There are further signs that athletes are beginning to fight back against the strict liability proceedings that hold them responsible for any prohibited substance in their system – no matter the circumstances. Strict athlete liability is convenient for corrupt Coaches and Officials, especially since the 2021 edition of the World Anti-Doping Code made it easier for them to blame athletes and avoid an investigatory hearing.

Article 10.8.1 allows an athlete a one year reduction to a four year ban if they accept an anti-doping charge within 20 days. It was designed to save anti-doping organisations money by avoiding the need for a costly hearing, however it is not hard to see how corrupt Coaches and Officials could pressure athletes into accepting such a charge to avoid the investigatory process a hearing necessitates.

Kazakh weightlifter Nijat Rahimov (Нижат Раxимов) is appealing against a Court of Arbitration for Sport (CAS) Decision that cost him a Rio 2016 Gold medal and sanctioned him with an eight year ban, reports InsideTheGames. Rahimov has maintained that he was not aware of a plan by Kazakh weightlifting coaches involving the use of doppelgängers to take anti-doping tests. 

‘I regret that my arguments of no involvement were not accepted by the arbitrator in the hearing last August’, he posted on Instagram in March last year, after the CAS Decision was published. ‘They also did not evaluate the actions of those people who sampled and were generally responsible for this process. After all, the questions should be addressed to them and their leaders, who, as time has shown, were far from clean-handed people! All of this raises a lot of questions, and they, so far, have remained unanswered.’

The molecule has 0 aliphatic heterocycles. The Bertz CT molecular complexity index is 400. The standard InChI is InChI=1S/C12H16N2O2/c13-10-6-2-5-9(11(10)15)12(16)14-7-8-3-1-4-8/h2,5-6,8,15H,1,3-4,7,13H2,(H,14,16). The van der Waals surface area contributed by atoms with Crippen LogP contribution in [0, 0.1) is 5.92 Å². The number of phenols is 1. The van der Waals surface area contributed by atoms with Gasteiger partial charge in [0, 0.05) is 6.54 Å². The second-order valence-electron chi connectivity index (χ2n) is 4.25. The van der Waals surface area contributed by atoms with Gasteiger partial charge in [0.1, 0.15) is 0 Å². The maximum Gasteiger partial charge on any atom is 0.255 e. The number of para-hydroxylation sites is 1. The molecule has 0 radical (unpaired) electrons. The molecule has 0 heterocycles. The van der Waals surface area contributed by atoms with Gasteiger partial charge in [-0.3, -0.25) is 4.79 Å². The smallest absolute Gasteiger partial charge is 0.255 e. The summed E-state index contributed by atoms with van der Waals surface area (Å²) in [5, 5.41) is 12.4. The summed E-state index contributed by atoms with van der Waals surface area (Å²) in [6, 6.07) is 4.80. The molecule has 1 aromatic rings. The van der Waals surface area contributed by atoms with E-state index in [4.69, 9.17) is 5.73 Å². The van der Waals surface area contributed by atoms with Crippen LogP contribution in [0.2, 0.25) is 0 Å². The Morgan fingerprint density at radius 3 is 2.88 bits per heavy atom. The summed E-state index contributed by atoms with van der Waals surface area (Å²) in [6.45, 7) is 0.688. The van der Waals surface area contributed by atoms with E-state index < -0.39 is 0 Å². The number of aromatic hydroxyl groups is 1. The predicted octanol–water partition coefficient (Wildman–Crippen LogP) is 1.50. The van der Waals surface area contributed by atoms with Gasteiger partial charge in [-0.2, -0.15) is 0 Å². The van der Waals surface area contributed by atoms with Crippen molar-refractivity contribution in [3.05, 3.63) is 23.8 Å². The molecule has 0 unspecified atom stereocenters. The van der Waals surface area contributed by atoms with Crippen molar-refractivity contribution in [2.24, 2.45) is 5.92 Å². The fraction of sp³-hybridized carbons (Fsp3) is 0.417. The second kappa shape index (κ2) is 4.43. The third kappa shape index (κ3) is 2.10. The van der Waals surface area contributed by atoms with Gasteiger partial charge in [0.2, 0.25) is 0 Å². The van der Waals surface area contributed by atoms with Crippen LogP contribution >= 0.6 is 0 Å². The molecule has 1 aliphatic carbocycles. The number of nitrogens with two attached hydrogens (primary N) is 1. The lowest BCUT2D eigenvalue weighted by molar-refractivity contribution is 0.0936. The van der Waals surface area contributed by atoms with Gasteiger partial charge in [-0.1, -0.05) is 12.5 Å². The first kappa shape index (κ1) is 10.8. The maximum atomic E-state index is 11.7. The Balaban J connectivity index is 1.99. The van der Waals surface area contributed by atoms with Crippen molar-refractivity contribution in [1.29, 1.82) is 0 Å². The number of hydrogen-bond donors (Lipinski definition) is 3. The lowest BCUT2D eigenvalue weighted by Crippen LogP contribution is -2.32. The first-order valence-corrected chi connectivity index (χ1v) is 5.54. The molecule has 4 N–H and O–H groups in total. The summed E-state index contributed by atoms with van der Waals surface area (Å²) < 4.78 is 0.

The CAS Decision found that Kazakh national team coaches Aleksey Ni and Victor Ni were both involved in the use of doppelgängers to provide urine samples on behalf of Kazakh weightlifters. Neither coach was mentioned in the McLaren Global Sport Solutions Report into corruption in weightlifting, and neither appear to have faced disciplinary action. It is not known which part of the CAS Decision Rahimov is appealing.

In countries where involvement in doping is criminalised, penalties for facilitating athlete doping can be severe. Italy’s anti-doping prosecutor (PNA) sanctioned Alessandro Giuliani with a ten year ban ending on 1 October 2033 for possessing prohibited substances with intent to supply an athlete, as well as for trafficking. Giuliani, a cyclist, was sanctioned as an athlete support person.

Please continue to send any cases we may have missed or suggestions through to the editor by clicking here. Also, if you’re an athlete, national anti-doping organisation (NADO) or other Results Management Authority and you’d like us to cover a case that you’re involved with, please get in touch! Also – a reminder. The SII Anti-Doping Monitor only features confirmed AAFs (‘positive tests’) or confirmed anti-doping rule violations (ADRVs).

Decision links

MV Jilna (AIU List of sanctioned persons);

Aishwarya Babu (NADA India Decision);

Federico Rispoli (NADO Italia Statement);

Swiss recreational American Footballer (SSI Statement);

Oney Tapia (NADO Italia Statement);

Andrea Pizzeghella (NADO Italia Statement);

Mattias Dam Gningue (NADO Italia Statement);

Alessandro Giuliani (NADO Italia Statement);

Katerina Nash (USADA Statement);

Justine Beve (IPC Statement)